“I thought you would not come when you were not present at the feast!”
Tuilind talked quietly, looking from one of the dancers to another, not meeting his eyes. “Maybe I should not have. I should go. I am not used to such high company, but am a simple maiden of woods and streams, not courtly functions.”
Maedhros took her hand. “Lady, you are not simple–quite the opposite! It does not matter what you can see with your eyes; what lies under the surface of all the people here makes them what they are, and you are their equal inside. Put away those humble thoughts! Would you give me this dance?”
She still looked wild-eyed, but not so much as before. The touch of Maedhros’ hand on hers had calmed her, and she started thinking now that he should know what he was talking of. If he was willing to see her at the castle, then who was she to say no? Giving a nod, she acquiesced, and Maedhros led her into the dance.
By the time the feast ended, Tuilind had become quite comfortable. The looks the couple received did put her out a little, as did the sight of ladies whispering among themselves and to their dance-partners, all their gazes turned to her. But mainly she managed to ignore that, immersed in the swirls of the dance. Many wished to partner her when new tunes were started by the musicians but the look on Maedhros’ face put off most of them before they came to asking. Only Maglor had been successful. “Brother, you can’t deny everyone but yourself the pleasure of dancing with this lovely lady!” he had admonished Maedhros with a grin. Tuilind felt Maglor’s eyes upon her while they danced and on the bracelet as well. When the tune was finished and Maglor led her back to his elder brother, his praise about her did not want to end and only did after Maedhros retorted, “If I did not know better, I should think you were trying to charm Lady Tuilind!”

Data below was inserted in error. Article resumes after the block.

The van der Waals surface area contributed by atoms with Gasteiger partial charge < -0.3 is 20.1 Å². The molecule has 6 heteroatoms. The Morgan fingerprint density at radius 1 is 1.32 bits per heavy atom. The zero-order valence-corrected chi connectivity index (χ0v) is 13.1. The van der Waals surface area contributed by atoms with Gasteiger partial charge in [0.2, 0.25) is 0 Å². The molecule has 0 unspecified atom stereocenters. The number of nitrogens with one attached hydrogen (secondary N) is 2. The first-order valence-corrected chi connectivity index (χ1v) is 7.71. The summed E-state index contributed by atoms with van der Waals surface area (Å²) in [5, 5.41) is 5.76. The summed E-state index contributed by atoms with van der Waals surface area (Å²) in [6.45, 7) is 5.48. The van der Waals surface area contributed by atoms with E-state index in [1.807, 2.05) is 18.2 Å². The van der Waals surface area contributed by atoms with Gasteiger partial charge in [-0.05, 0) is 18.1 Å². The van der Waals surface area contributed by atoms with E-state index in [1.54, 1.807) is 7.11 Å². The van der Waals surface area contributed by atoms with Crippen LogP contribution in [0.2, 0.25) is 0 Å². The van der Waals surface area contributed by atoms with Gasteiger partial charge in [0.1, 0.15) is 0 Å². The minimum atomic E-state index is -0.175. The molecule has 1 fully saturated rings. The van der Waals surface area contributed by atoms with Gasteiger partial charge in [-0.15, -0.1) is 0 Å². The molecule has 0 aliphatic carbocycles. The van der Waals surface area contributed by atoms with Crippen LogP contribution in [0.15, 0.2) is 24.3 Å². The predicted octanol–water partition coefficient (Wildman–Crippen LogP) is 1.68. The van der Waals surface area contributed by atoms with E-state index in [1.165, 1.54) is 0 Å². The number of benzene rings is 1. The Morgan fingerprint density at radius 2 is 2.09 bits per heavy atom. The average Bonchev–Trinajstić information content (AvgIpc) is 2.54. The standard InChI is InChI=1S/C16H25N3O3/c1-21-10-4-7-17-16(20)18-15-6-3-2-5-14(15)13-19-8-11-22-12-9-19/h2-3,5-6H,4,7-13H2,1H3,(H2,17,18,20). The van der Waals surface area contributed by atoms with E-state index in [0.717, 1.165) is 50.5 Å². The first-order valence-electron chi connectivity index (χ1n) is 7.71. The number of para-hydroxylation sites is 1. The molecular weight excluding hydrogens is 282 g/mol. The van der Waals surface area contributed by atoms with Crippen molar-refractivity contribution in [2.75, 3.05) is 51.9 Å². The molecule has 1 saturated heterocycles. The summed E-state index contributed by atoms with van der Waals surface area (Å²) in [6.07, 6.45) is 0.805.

“Of course I am! I shall make a song of her!” Maglor announced as he walked away, casting one last look at Tuilind.
“My brother’s poetic interests always get the better of him!” Maedhros said with an affectionate smile.
When the celebration did end at last and Tuilind asked if she could be excused to return to her home, Maedhros would have none of it. He insisted on accompanying her with a look in his eyes Tuilind could not interpret. She argued that it was too far for him to walk there and back again, but he would not take no for an answer and took his cloak along with hers and lead her to the gates.